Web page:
• 3 The Convention Strategy and Conventional Politics: The 1972 Gary Convention and the Limits of Racial Unity
      (pp. 85-130)

      In his proto-Black Power rhetoric,Malcolm X asserted that the commonality of racial oppression mediated all other social or idiosyncratic differences among African Americans. In his “Message to the Grassroots” speech, he argued:

      What you and I need to do is to learn to forget our differences. When we come together, we don’t come together as Baptists or Methodists . . . You don’t catch hell because you’re a Methodist or a Baptists, you don’t catch hell because you’re a Democrat or a Republican, you don’t catch hell because you’re a Mason or an Elk and you sure don’t catch hell...

    • 4 From Popular Anti-Imperialism to Sectarianism: The African Liberation Day Mobilizations and Radical Intellectuals
      (pp. 131-172)

      Though commonly neglected in discussions of African American influence over U.S. relations with Africa, the African Liberation Support Committee (ALSC) made an indelible impact on American public consciousness of African politics and U.S. state policy toward the continent during the 1970s. Like the National Black Political Assembly (NBPA) and the Congress of African Peoples (CAP), ALSC was an attempt to develop an institutional space for black oppositional politics. At various historical moments, blacks in the western hemisphere have marshaled their resources and political clout to influence the shape of modern Africa. The African Liberation Support Committee efforts were in some...

    • 5 Radical Departures: The National Black Political Assembly, the National Black Independent Political Party, and the Struggle for Alternatives
      (pp. 173-216)

      The year 1980 marked a critical turning point in the history of the National Black Assembly, an organization established at the 1972 Gary Convention as a continuations apparatus and, some hoped, the beginnings of an independent political party. In the eight years after Gary, activists habitually tabled party formation. In 1976, the organization attempted to draft a prominent black politician to run for president, but was unsuccessful. Calls for a black political party gained momentum in 1979 within the context of high inflation, Ronald Reagan’s neoconservative presidential campaign, and the embattled Democratic presidency of James “Jimmy” Carter. The 1980 election...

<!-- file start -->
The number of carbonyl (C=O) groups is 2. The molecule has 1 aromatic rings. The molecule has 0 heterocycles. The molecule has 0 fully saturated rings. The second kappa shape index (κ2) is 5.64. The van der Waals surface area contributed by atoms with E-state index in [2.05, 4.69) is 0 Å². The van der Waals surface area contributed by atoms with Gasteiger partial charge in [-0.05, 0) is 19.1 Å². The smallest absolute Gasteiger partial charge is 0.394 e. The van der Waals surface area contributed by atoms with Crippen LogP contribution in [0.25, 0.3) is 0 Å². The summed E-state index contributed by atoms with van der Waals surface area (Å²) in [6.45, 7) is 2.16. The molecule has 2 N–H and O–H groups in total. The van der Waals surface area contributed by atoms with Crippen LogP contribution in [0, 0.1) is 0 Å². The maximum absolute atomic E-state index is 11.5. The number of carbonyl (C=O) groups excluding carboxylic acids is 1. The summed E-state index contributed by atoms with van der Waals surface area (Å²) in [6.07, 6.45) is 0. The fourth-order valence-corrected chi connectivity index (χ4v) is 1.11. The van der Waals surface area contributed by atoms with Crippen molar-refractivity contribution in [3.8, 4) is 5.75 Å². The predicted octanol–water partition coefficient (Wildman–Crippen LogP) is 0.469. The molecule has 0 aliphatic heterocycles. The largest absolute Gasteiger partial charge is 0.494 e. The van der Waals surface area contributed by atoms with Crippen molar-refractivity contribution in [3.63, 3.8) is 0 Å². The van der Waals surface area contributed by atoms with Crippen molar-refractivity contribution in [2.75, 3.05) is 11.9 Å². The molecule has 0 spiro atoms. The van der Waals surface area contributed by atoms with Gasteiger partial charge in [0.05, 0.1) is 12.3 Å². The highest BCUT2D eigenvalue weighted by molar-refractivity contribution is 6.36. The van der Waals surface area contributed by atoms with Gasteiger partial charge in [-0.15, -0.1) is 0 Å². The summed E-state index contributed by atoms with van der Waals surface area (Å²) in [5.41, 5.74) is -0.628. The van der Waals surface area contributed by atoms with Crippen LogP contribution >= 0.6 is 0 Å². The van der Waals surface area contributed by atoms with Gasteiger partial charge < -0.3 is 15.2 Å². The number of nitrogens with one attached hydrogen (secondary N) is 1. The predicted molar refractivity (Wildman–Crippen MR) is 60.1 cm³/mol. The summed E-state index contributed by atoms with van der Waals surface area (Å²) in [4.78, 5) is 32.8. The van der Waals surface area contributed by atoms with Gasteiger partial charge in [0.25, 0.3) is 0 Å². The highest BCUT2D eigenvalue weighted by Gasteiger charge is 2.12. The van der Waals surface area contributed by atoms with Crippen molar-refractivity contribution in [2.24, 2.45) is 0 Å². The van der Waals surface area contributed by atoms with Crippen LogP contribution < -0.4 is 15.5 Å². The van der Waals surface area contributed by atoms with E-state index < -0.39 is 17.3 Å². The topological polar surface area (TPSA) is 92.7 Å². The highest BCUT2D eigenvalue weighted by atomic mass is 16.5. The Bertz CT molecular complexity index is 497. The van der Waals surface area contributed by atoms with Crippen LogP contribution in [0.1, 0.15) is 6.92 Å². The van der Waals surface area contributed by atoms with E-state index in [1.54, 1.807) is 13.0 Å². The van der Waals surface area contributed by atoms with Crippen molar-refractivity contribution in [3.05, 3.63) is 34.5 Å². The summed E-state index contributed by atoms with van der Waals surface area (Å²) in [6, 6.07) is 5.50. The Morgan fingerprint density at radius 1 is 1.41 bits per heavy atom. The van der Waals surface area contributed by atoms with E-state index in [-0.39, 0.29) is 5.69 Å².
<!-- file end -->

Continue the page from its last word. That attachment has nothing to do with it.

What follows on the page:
9. Conclusion: The Ends of Black Politics
    (pp. 217-230)

    The demand for Black Power arose as a challenge to liberal democracy. The landmark civil rights reforms enacted under the Johnson administration helped to close a long chapter of legal segregation in American life, but the problems facing African Americans could not be resolved solely through the assurance of formal constitutional protections. Black Power radicals demanded meaningful selfdetermination—the power to decide one’s political and economic destiny. For some, this meant controlling local government, antipoverty programs, public schools, businesses, and other institutions that organized black life. Taking aim at Western historiography and deep-seat racist assumptions in American culture, many black...

  10. Notes
    (pp. 231-280)
  11. Index
    (pp. 281-294)
  12. Back Matter
    (pp. 295-295)